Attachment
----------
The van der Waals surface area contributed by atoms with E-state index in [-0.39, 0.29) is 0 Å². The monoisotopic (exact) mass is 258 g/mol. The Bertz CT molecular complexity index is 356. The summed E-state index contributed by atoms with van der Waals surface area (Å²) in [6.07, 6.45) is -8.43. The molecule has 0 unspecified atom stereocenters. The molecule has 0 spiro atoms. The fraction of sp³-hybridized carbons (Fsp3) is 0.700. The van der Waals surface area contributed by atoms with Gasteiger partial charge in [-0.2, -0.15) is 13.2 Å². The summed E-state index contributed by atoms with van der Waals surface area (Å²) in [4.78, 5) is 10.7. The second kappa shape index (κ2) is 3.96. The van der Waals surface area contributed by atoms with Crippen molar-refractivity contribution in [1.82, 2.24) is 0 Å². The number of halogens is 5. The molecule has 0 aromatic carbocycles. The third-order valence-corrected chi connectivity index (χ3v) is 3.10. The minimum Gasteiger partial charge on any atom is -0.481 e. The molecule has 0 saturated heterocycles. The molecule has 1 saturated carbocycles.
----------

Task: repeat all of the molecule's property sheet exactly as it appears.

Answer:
The van der Waals surface area contributed by atoms with E-state index in [-0.39, 0.29) is 0 Å². The monoisotopic (exact) mass is 258 g/mol. The Bertz CT molecular complexity index is 356. The summed E-state index contributed by atoms with van der Waals surface area (Å²) in [6.07, 6.45) is -8.43. The molecule has 0 unspecified atom stereocenters. The molecule has 0 spiro atoms. The fraction of sp³-hybridized carbons (Fsp3) is 0.700. The van der Waals surface area contributed by atoms with Gasteiger partial charge in [-0.2, -0.15) is 13.2 Å². The summed E-state index contributed by atoms with van der Waals surface area (Å²) in [4.78, 5) is 10.7. The second kappa shape index (κ2) is 3.96. The van der Waals surface area contributed by atoms with Crippen molar-refractivity contribution in [1.82, 2.24) is 0 Å². The number of halogens is 5. The molecule has 0 aromatic carbocycles. The third-order valence-corrected chi connectivity index (χ3v) is 3.10. The minimum Gasteiger partial charge on any atom is -0.481 e. The molecule has 0 saturated heterocycles. The molecule has 1 saturated carbocycles.